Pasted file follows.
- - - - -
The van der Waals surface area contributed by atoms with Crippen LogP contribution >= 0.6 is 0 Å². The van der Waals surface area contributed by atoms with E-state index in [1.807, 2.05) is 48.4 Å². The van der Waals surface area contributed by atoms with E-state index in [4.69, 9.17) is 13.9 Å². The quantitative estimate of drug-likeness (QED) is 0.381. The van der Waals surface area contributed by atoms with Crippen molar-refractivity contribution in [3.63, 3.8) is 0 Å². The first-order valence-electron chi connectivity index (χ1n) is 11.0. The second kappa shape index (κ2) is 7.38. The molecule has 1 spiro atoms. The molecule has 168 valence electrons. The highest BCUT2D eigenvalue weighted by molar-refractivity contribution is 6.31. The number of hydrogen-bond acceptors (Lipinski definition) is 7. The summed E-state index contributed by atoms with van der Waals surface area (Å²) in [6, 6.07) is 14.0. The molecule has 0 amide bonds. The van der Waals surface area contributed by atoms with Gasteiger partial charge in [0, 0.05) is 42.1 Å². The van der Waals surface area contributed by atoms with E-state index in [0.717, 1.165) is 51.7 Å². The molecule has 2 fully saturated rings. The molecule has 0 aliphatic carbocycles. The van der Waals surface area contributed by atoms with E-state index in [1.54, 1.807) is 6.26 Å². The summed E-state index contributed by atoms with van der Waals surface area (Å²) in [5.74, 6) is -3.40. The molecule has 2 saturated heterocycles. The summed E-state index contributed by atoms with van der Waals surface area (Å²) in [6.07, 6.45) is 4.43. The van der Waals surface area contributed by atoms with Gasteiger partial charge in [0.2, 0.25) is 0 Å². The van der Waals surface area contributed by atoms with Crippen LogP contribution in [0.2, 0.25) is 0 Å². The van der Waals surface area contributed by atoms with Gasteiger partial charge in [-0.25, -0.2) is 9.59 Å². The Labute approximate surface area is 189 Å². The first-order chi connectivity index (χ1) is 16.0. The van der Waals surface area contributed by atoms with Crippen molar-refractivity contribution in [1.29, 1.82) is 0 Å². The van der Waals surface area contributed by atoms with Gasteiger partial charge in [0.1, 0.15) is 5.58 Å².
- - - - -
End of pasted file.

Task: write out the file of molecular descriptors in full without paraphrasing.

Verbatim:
The van der Waals surface area contributed by atoms with Crippen LogP contribution >= 0.6 is 0 Å². The van der Waals surface area contributed by atoms with E-state index in [1.807, 2.05) is 48.4 Å². The van der Waals surface area contributed by atoms with E-state index in [4.69, 9.17) is 13.9 Å². The quantitative estimate of drug-likeness (QED) is 0.381. The van der Waals surface area contributed by atoms with Crippen molar-refractivity contribution in [3.63, 3.8) is 0 Å². The first-order valence-electron chi connectivity index (χ1n) is 11.0. The second kappa shape index (κ2) is 7.38. The molecule has 1 spiro atoms. The molecule has 168 valence electrons. The highest BCUT2D eigenvalue weighted by molar-refractivity contribution is 6.31. The number of hydrogen-bond acceptors (Lipinski definition) is 7. The summed E-state index contributed by atoms with van der Waals surface area (Å²) in [6, 6.07) is 14.0. The molecule has 0 amide bonds. The van der Waals surface area contributed by atoms with Gasteiger partial charge in [0, 0.05) is 42.1 Å². The van der Waals surface area contributed by atoms with E-state index in [0.717, 1.165) is 51.7 Å². The molecule has 2 fully saturated rings. The molecule has 0 aliphatic carbocycles. The van der Waals surface area contributed by atoms with E-state index in [1.54, 1.807) is 6.26 Å². The summed E-state index contributed by atoms with van der Waals surface area (Å²) in [5.74, 6) is -3.40. The molecule has 2 saturated heterocycles. The summed E-state index contributed by atoms with van der Waals surface area (Å²) in [6.07, 6.45) is 4.43. The van der Waals surface area contributed by atoms with Gasteiger partial charge in [0.2, 0.25) is 0 Å². The van der Waals surface area contributed by atoms with Crippen LogP contribution in [0.2, 0.25) is 0 Å². The van der Waals surface area contributed by atoms with Gasteiger partial charge in [-0.25, -0.2) is 9.59 Å². The Labute approximate surface area is 189 Å². The first-order chi connectivity index (χ1) is 16.0. The van der Waals surface area contributed by atoms with Crippen molar-refractivity contribution in [1.29, 1.82) is 0 Å². The van der Waals surface area contributed by atoms with Gasteiger partial charge in [0.1, 0.15) is 5.58 Å².